When nearly 200 people showed up at a recent workshop in Northern Virginia on preventing elderly suicide, I was surprised. Most of us tend to associate suicide with teenagers and young adults—not grandparents and 80-year-old neighbors.
In fact, local caregivers asked for this training. That’s why the Suicide Prevention Alliance of Northern Virginia (SPAN), a regional collaboration of public and private organizations committed to raising awareness of suicide and the resources available to prevent it, organized the event. Sponsored by the Northern Virginia Health Foundation and the Inova Fairfax Trauma Center, the workshop included presentations on suicide trends in the United States, as well as strategies and tools for assessing and responding to older adults thinking about suicide. As more people recognize that depression and suicide are not a normal part of aging, professionals who work with older adults want to increase their knowledge and proficiency in this area, and with good reason. Suicide is a serious public health problem and the 10th leading cause of death in the United States.
Here in Virginia, people 65 and older are about 35 percent more likely to commit suicide than people ages 15 to 24. Virginians 85 or older are at the highest risk.
At the workshop, Richard McKeon, PhD, MPH, who leads the Suicide Prevention Branch of the Substance Abuse and Mental Health Services Administration (SAMHSA), presented the latest data on the country’s growing suicide rate—a phenomenon unique to the US, and one of the few causes of death trending upward rather than down.
Concerns That Elder Suicide May Increase
According to the federal Centers for Disease Control and Prevention, people 50 and over accounted for nearly half the nation’s 44,965 suicide deaths in 2016. The suicide rate for older Americans (65 and over), however, has been steadily decreasing. Nevertheless, we need to be concerned about a “silver tsunami,” for several reasons.
First, with suicide rates among people in mid-life rising, the same trend may play out even more dramatically with later-life suicides. Second, older adults who attempt suicide are far more likely than younger people to succeed. Older adults are often frail, more isolated and they plan more. And, finally, older adults are the fastest-growing segment of our population.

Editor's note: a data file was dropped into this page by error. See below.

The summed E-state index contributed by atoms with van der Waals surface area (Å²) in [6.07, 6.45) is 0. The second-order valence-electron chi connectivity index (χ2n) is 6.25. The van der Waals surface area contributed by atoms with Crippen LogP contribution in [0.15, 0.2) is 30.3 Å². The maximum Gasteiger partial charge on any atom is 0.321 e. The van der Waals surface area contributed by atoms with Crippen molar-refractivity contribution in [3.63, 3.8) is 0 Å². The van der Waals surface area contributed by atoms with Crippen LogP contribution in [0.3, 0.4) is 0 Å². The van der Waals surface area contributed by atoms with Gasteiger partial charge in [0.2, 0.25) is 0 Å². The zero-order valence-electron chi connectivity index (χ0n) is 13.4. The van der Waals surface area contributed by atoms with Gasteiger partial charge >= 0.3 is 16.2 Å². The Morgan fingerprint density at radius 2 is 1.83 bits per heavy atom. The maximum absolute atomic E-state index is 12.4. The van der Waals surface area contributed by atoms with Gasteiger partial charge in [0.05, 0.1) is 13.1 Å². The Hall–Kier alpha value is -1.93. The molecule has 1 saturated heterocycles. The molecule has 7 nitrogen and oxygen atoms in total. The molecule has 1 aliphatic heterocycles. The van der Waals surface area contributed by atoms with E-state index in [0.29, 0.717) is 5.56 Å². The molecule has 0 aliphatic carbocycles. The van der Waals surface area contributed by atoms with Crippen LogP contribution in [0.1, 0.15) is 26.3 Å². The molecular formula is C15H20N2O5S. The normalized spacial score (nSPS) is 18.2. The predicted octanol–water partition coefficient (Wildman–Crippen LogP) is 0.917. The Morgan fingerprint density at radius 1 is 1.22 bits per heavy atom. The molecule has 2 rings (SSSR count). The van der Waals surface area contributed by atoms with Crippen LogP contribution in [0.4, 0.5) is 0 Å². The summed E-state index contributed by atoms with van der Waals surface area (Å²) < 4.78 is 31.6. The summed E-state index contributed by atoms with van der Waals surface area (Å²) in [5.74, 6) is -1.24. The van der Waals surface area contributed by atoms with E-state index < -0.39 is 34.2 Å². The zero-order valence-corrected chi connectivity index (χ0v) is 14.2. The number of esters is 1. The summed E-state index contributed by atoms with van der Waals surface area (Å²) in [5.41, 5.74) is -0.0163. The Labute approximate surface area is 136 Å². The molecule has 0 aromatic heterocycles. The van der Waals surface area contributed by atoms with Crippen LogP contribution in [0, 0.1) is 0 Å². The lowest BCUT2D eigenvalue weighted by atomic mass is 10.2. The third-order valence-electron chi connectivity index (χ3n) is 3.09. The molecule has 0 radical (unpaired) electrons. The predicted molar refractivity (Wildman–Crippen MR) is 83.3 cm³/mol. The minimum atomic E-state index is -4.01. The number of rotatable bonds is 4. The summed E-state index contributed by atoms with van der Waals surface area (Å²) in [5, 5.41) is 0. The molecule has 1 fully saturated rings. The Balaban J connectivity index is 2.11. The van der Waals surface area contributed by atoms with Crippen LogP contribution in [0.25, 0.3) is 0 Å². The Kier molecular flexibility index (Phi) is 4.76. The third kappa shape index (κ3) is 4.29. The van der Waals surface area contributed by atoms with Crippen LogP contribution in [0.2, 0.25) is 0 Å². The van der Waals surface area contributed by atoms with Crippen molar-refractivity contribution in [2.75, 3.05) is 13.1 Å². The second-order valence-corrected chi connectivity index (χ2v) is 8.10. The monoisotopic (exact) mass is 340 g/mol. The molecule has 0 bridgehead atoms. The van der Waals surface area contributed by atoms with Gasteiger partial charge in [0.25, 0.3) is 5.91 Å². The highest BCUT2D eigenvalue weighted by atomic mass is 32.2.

As a society, all of us—whether we’re health professionals, volunteers at a local senior center, children of elderly parents, or next-door neighbors of an older person living alone—must get better at recognizing and paying attention to signs of suicidal thought and behavior. A variety of resources, from local in-person trainings to toolkits, are available to professionals and non-professionals alike.
Older people who are contemplating suicide frequently don’t seek help themselves because of the stigma associated with suicide. They may not want family members to know how bad they feel or they may see themselves as weak for thinking about suicide. Many of the day’s speakers emphasized that it is all right to ask people how they feel about their lives, and whether they are depressed or thinking of suicide.
Helping Elders from Different Cultures
Cultural differences present other challenges, and it is important for caregivers to recognize the cultural viewpoints they and their clients bring to any discussion about depression and suicide. When the older person in question is new to the country, doesn’t speak English, or follows other cultural norms, he may be more isolated and less willing to seek help. Some elderly immigrants may be starting life all over again, without their families nearby to support them. Others experience discrimination and marginalization.
On the intervention side, we need to do a better job of following up with and coordinating care for elderly people who have been discharged from the hospital after being admitted through the ER for attempted suicide. These patients are at high risk for attempting suicide again in the days immediately following discharge, and they need to be monitored and supported. However, that frequently doesn’t happen.
September is Older Virginians Mental Health Month. As we mark this month, it is important to remember that depression is not a normal part of aging. All of us, from primary care physicians to senior center staff to caring family members and neighbors, should be alert to signs of suicidal thoughts among the older adults we know. SPAN maintains a list of local resources where people can get help. The organization’s website also provides information about suicide prevention, including links to trainings, toolkits, and articles on this important subject.
You can get mental health and crisis intervention services through community services boards, through Crisis Link, and through SPAN, whose motto is “Reach Out. Find Hope.” In an immediate or life-threatening situation, call 911. Northern Virginia jurisdiction-specific resources are available 24/7 and can be accessed at www.suicidepreventionnva.org.